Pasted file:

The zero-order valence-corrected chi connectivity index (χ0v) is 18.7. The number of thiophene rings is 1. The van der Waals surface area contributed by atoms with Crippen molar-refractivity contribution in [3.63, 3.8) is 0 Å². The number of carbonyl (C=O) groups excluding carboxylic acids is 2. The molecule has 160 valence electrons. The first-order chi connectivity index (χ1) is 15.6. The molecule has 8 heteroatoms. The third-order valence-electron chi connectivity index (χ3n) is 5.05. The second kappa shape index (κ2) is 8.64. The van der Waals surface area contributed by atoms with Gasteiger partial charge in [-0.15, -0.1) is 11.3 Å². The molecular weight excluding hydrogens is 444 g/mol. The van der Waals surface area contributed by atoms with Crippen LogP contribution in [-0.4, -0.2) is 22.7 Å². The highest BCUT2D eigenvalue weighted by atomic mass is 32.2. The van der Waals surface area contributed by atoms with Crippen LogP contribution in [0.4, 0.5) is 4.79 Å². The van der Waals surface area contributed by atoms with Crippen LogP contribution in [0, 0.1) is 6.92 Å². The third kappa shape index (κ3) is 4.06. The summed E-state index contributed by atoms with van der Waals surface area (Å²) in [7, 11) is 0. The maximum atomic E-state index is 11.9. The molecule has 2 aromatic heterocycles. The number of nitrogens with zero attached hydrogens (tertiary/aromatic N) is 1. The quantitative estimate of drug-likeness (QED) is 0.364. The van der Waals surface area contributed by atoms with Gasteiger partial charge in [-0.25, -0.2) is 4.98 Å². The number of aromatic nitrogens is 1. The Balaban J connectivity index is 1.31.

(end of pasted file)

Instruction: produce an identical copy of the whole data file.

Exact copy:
The zero-order valence-corrected chi connectivity index (χ0v) is 18.7. The number of thiophene rings is 1. The van der Waals surface area contributed by atoms with Crippen molar-refractivity contribution in [3.63, 3.8) is 0 Å². The number of carbonyl (C=O) groups excluding carboxylic acids is 2. The molecule has 160 valence electrons. The first-order chi connectivity index (χ1) is 15.6. The molecule has 8 heteroatoms. The third-order valence-electron chi connectivity index (χ3n) is 5.05. The second kappa shape index (κ2) is 8.64. The van der Waals surface area contributed by atoms with Gasteiger partial charge in [-0.15, -0.1) is 11.3 Å². The molecular weight excluding hydrogens is 444 g/mol. The van der Waals surface area contributed by atoms with Crippen LogP contribution in [-0.4, -0.2) is 22.7 Å². The highest BCUT2D eigenvalue weighted by atomic mass is 32.2. The van der Waals surface area contributed by atoms with Crippen LogP contribution in [0.4, 0.5) is 4.79 Å². The van der Waals surface area contributed by atoms with Crippen LogP contribution in [0, 0.1) is 6.92 Å². The third kappa shape index (κ3) is 4.06. The summed E-state index contributed by atoms with van der Waals surface area (Å²) in [7, 11) is 0. The maximum atomic E-state index is 11.9. The molecule has 2 aromatic heterocycles. The number of nitrogens with zero attached hydrogens (tertiary/aromatic N) is 1. The quantitative estimate of drug-likeness (QED) is 0.364. The van der Waals surface area contributed by atoms with Gasteiger partial charge in [-0.25, -0.2) is 4.98 Å². The number of aromatic nitrogens is 1. The Balaban J connectivity index is 1.31.